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Vol. 4 - No.10 October, 2022 Nooseletter Home SUBMIT AN ARTICLE
Chronicle of the Old West
Dakota Livesay | Old West Historian
George Armstrong Custer had political ambitions... all the way up to the Presidency. But, he approached politics the way he did a battle... he attacked.

Continued.... (see below)
Politician Custer
There was probably no more paradoxical character than George Armstrong Custer. He was always in the front of his troops in battle. Away from the battlefield he was a strutting peacock. He could kill a man without a thought, but he would risk his life for a stray animal. He had a soft spot for Indians, but he would wipe out any Indian village that stood in his way to glory.

In addition, Custer had political ambitions… all the way up to becoming the President of the United States.

In 1876 Grant was President. He was a great military man, but a poor President. The Bureau of Indian Affairs was particularly corrupt, with Indian agents becoming wealthy from starving the Indians.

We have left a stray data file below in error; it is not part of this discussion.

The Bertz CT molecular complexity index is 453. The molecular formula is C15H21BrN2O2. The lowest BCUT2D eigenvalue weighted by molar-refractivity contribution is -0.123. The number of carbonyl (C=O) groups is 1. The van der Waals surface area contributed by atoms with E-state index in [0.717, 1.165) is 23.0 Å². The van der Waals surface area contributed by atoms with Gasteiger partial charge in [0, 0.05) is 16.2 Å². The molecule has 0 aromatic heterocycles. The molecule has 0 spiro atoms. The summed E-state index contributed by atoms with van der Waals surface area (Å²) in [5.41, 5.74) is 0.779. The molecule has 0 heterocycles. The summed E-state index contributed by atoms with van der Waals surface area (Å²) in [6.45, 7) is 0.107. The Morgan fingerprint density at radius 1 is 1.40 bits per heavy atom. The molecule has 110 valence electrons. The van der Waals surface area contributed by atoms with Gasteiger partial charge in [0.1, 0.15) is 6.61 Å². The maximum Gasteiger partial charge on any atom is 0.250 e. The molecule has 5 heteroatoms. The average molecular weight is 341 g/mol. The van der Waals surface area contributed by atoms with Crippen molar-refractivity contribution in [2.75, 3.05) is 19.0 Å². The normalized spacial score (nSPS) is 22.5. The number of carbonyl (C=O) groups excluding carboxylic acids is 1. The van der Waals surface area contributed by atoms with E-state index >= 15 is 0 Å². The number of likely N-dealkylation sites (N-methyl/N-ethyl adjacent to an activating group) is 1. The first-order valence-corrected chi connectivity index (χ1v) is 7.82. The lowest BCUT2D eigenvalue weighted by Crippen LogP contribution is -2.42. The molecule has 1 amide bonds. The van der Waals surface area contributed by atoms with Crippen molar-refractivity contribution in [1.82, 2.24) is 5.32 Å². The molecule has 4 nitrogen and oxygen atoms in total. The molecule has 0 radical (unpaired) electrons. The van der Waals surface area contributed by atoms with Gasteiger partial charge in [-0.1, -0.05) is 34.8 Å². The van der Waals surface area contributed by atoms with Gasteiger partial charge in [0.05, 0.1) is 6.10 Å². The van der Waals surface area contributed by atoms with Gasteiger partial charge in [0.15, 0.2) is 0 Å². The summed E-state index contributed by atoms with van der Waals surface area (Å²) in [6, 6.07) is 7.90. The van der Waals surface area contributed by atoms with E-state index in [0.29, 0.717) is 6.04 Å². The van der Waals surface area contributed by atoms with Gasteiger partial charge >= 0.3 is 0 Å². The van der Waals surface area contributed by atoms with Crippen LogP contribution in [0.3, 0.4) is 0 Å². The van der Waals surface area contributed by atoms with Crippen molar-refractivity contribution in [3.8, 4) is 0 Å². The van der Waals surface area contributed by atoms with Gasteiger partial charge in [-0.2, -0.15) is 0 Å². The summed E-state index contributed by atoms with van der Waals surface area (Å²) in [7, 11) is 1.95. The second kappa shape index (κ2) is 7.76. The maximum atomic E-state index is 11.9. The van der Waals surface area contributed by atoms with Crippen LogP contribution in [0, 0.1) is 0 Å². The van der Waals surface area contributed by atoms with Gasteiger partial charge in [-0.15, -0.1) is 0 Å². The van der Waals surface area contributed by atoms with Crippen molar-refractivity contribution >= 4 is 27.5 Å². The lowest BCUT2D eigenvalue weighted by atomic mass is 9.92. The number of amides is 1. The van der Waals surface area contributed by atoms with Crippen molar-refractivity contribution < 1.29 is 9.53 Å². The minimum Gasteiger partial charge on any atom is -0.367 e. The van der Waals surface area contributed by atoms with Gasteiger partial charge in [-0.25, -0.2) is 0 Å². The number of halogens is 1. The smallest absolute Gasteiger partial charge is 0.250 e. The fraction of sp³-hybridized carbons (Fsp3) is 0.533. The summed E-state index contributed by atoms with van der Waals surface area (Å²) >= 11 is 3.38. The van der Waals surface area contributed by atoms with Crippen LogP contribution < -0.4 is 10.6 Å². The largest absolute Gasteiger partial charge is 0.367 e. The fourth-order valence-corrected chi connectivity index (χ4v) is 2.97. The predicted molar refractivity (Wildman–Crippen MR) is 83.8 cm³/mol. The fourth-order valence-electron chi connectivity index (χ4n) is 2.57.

Grant was Republican and Custer was Democrat. And, there was no front-runner to replace Grant. On the sly, Custer sent “dirt” to eastern reporters.

The Democrats pressed for hearings on the Indian Affairs problem. Custer was summonsed to testify. As a hero and Indian affairs expert, he was an ideal witness.

Using the same tactics he used in battle, on April 18, Custer charged head-on into the fray. Custer not only answered questions, he elaborated, even to the point of indicting Orville Grant, the President’s brother.

Unfortunately, although politics is war, it’s a much more subtle war. And Custer was never known to be subtle. Before Custer returned west, an angry President Grant relieved him of his command. Although Custer was able to beg and grovel to get his command back, he surely learned that the Indians were easier to battle than politicians.
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